A new report by Arthur D. Little reveals companies' responses to the challenge of sustainability lacks rigour. It takes a closer look at the reporting of sustainable performance in many companies and the corporate strategies supporting it. Corporate behaviour is superficially induced by demands of stakeholders and customers and to fulfil the basic requirements of legislative CSR reporting. Arthur D. Little's latest report, "Sustainable Performance", argues that by continuing to focus on traditional business objectives and paying little more than lip service to environmental issues, many companies risk losing out on the opportunities presented by sustainability - not least the opportunity to run a more competitive business and attract the attention of investors who increasingly recognise environmental performance as an indicator of long-term success. Research by Arthur D. Little shows, for example, that even Nordic-listed companies, generally perceived as having an excellent record on the environment, have failed to grasp the real opportunities presented by sustainability or to develop the strategies and reporting mechanisms needed to realise them. According to the report, legislation, regulation and consumer demand have failed to influence corporate behaviour other than superficially. Legislation and regulations have been too laxly formulated to have the desired effect. Only where they have a direct effect on businesses' costs do they bring about change. Similarly, consumers, while having the potential to influence through purchasing behaviour, will not generally read CSR reports or follow the business activities of the companies they buy from. They are influenced, if at all, by media reports and remain, at present, a very weak force driving corporate sustainability. And, of course, companies do not have an adequate incentive to be good corporate citizens per se; their prime objective remains to satisfy the economic interests of shareholders. "Our research has shown that there are clear signs that a powerful force that does have the ability to effect a rapid and deep-rooted change in corporate behaviour is emerging and the international investor community now recognises that those companies that are able to derive value from sustainability will outperform their peers financially in the long run," reflects Annette Malmberg, a Senior Manager in Arthur D. Little's Energy, Utilities, Strategy and Organisation Practice. "As a result, the economic interests of shareholders and the drivers of sustainable performance are becoming increasingly aligned. Also, sustainable performance and effective carbon management allow companies to create economic value by enabling them to demonstrate superior management skills and become more competitive by offering environmentally superior products and services." There are now a number of indices building on the concepts of sustainability and carbon reduction potential, including ECPI's Carbon Winners Equity Index, FTSE4Good, the Dow Jones Sustainability Index and KLD's Global Sustainability Index. Most of them clearly show performance that outranks market indices. According to Arthur D. Little's study, companies, once included in the sustainability indices, are eager to remain part of them. Businesses recognise that share-price growth is closely linked to their continued inclusion in such indices, as the large financial institutions broker the companies that appear in these indices to shareholders. The report suggests that companies that are not currently included in the sustainability indices should make every effort to become part of them. Also, companies from any region that want to maintain their competitiveness need to act fast on sustainability issues. The competitive space in sustainability is filling up rapidly as companies rush to unlock its hidden values. Only those companies that manage to lead the way will be attractive to investors in the long run. Any company that wants to realise the opportunities presented by sustainability needs to develop an effective strategy for sustainable business development and performance reporting. This includes companies that may be tempted to complacency by an existing reputation for good corporate citizenship. The Sustainable Performance report is now available for download at: www.adl.com/nordicsustainability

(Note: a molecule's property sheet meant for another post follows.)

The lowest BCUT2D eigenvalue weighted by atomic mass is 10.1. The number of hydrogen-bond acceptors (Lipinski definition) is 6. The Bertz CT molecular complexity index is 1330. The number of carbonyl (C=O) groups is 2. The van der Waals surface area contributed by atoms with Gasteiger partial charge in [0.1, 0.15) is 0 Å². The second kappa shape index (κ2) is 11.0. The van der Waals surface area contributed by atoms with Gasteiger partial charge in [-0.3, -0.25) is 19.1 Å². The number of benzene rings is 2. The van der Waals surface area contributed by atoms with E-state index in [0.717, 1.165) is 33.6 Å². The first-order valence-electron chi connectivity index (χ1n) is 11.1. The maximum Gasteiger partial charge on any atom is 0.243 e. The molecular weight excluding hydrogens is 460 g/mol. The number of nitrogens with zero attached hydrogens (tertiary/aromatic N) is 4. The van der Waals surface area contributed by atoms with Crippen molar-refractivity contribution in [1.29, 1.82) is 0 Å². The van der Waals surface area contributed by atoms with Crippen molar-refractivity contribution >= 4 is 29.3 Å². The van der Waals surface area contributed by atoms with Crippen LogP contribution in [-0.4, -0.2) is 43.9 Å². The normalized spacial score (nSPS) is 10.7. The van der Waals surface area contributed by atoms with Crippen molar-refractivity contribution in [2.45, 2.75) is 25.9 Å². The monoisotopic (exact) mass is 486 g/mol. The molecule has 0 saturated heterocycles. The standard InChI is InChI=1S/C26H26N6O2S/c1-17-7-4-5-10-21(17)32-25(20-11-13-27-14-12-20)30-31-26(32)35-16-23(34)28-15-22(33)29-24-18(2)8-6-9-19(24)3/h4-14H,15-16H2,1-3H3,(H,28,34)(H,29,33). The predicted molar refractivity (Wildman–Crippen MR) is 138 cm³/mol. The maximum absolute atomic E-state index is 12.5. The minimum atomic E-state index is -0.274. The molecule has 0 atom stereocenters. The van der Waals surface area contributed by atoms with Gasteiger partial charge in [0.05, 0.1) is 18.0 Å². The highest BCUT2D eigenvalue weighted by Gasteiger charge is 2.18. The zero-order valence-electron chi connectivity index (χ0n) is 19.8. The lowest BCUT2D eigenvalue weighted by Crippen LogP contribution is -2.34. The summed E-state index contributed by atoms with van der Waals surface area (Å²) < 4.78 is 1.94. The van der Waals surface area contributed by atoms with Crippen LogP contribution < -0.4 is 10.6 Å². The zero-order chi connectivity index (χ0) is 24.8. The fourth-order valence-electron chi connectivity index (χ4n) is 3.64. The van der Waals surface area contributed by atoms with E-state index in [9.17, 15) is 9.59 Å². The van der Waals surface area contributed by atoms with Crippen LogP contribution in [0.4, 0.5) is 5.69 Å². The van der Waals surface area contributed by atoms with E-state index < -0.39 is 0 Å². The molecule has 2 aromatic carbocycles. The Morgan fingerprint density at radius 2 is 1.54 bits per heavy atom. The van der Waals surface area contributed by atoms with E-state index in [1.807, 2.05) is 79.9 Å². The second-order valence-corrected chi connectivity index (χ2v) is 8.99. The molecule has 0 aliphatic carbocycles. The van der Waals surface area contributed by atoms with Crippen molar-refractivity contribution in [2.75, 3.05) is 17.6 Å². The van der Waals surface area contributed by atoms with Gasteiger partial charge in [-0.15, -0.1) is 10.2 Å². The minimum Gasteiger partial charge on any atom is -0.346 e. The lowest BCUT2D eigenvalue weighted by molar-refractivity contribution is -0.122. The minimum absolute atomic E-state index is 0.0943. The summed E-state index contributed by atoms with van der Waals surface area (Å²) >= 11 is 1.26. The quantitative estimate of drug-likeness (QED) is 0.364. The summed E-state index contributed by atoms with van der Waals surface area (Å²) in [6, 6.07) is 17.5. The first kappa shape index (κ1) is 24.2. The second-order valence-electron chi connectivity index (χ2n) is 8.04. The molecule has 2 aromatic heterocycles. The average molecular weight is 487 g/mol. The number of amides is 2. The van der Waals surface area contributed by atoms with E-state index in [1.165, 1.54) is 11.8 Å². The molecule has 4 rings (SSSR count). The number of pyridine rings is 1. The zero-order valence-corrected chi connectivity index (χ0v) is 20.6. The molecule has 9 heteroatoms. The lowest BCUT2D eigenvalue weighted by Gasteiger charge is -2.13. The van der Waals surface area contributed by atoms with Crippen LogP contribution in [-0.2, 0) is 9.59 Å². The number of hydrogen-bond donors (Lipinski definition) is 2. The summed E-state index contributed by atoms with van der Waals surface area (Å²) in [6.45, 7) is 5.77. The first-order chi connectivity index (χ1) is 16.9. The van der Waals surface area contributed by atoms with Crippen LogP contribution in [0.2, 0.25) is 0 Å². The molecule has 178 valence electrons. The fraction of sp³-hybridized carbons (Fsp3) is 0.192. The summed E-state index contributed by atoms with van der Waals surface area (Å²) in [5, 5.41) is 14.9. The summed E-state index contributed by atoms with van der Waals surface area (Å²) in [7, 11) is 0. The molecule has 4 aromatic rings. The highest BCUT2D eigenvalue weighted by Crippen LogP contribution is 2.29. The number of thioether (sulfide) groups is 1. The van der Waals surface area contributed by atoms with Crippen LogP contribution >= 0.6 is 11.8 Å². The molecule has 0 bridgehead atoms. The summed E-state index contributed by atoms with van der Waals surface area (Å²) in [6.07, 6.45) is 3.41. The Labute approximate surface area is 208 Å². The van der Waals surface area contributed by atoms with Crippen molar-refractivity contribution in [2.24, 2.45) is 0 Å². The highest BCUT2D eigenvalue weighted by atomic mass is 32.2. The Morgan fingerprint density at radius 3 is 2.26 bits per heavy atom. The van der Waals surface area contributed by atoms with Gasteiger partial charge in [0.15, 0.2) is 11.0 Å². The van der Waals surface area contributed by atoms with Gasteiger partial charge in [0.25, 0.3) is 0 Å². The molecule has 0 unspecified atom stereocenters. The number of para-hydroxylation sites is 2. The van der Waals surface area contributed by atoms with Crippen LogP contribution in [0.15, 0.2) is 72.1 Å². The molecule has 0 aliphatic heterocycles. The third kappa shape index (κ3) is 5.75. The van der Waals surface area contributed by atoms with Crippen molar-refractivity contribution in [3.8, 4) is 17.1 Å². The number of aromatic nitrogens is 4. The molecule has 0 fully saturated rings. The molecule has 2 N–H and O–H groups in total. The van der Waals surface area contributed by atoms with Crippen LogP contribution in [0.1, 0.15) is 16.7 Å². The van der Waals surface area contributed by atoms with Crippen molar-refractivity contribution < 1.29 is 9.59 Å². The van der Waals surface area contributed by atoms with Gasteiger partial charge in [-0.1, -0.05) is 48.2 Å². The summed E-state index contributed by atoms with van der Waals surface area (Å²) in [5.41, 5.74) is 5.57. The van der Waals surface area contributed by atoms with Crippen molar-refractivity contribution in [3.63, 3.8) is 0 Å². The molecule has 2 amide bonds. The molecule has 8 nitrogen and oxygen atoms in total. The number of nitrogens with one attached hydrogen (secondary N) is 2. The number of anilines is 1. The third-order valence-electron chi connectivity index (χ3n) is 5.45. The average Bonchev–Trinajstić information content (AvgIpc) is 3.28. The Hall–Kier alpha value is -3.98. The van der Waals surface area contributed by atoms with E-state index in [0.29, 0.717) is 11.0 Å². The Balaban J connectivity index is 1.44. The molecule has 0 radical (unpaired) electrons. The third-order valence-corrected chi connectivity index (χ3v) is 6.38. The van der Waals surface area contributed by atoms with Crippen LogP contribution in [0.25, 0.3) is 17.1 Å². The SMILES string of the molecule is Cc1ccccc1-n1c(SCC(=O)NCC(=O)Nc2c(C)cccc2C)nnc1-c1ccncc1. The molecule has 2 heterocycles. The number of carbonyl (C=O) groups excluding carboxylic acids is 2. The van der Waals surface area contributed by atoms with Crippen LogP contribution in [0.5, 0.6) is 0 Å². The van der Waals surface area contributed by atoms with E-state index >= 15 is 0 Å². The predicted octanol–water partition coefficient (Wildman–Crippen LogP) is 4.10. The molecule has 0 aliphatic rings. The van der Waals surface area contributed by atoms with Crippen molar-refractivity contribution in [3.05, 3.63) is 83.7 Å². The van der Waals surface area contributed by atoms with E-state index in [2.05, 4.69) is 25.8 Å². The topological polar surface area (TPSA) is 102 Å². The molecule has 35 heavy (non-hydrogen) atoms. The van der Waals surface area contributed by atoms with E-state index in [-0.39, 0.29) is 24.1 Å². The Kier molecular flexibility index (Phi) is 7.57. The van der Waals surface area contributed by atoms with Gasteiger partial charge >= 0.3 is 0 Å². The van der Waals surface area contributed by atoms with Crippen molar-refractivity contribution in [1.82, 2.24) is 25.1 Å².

Notes for EditorsAbout Arthur D. Little
Arthur D. Little (ADL), founded in 1886, is a leading global management consulting firm that links strategy, innovation and technology to master complex business challenges while delivering sustainable results to our clients. Arthur D. Little has a collaborative client engagement style, exceptional people, and a firm-wide commitment to quality and integrity. ADL is proud to serve many of the Fortune 100 companies globally in addition to many other leading firms and public sector organisations. Arthur D Little has over 30 offices worldwide, employing over 1,000 people.
Further InformationAnnette Malmberg
Arthur D. Little
Tel: +46 8 50306525
email@example.com Sue Glanville/ Maita Soukup
Tel: +44 (0)208 971 6423 / 6407